Juvenile delinquency has been a concern for societies for decades. Older generations tend to judge younger people harshly, and to blame them for more unlawful and unsocial behaviour than they believe they were guilty of in the past and than is actually being perpetrated by young people. This does not mean, however, that juvenile delinquency is not constantly changing. Children and young people are being transformed by globalisation and technology. Consequently, their deviant and criminal behaviours are also subject to evolution. For this reason, it is necessary to carry out periodic research on the issue of juvenile delinquency and demoralisation of youth. Once we obtain reliable knowledge about minors, we can plan preventive and re-socialising actions.
The research will yield new insights into the nature of contemporary juvenile delinquency in Poland. With this information, we will be able to learn about the profile of a young person who commits criminal offences and displays deviant behaviours (his/her family, and social and school environment), as well as to observe the policy of responding to such youth behaviours (both by the judiciary authorities and by other persons and institutions, e.g. schools). Such large-scale research on juvenile delinquency was last conducted in Poland at the beginning of the 21st century, and therefore focused on the previous generation of young people.
Furthermore, it is necessary to look at the problem from a wholly different perspective: no longer relying only on judicial data and discussing only those juveniles whose cases have been brought to court, but also running self-report studies, in which juveniles talk about their antisocial and possibly criminal behaviour and which contribute a somewhat deeper analysis, not only of the formal family structure, but, for example, of the relationship between the children and their parents.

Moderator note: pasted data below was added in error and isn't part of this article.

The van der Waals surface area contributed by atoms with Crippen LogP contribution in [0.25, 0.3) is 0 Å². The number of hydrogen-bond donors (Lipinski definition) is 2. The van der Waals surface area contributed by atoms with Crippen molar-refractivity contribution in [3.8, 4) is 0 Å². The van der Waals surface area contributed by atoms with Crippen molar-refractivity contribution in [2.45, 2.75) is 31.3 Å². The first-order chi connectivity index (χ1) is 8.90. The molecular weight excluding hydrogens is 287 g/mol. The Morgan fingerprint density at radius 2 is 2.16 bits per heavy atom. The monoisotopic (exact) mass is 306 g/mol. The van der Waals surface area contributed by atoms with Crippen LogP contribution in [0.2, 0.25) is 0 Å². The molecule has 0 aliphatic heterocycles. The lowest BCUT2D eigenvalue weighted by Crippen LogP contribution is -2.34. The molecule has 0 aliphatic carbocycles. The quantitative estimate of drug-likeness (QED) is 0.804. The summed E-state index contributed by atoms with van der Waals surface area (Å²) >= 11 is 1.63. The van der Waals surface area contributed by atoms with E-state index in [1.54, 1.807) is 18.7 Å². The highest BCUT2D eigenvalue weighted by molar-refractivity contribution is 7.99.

It is worth noting that both global and Polish criminology are witnessing new trends in juvenile delinquency that require more detailed study and further research, especially in Poland. These are first and foremost: a decline of juvenile delinquency, a change in its nature and etiological factors, a rise in the share of girls in criminal acts, a change in the definition of demoralisation (antisocial behaviour), a stronger preference for treating and punishing juveniles as adult perpetrators, and an increase in the use of drugs and other substances (e.g. street drugs) by minors.
The findings of the research into court records conducted within the project will help to create a comprehensive study on today’s juvenile delinquency (although due to the research method, it will be limited to acts that have been subject to formal social control and response of the judiciary).
This study will offer a summary of contemporary juvenile delinquency and deviant behaviour in Poland, which will be useful for researchers and students alike. Besides, the findings can be used for practical applications. They may be valuable for professionals working with young people, family judges, police officers, probation officers, prosecutors, social workers or teachers and educators. This research can also be a valuable source of information for designing early intervention strategies to prevent the development of criminal careers.
The conclusions of the study will also lead to valuable recommendations for legislators, as work on a new juvenile law is currently at an advanced stage in Poland.
The project will result in publishing at least six scholarly articles in journals and collective monographs, including at least four in English, as well as a monograph.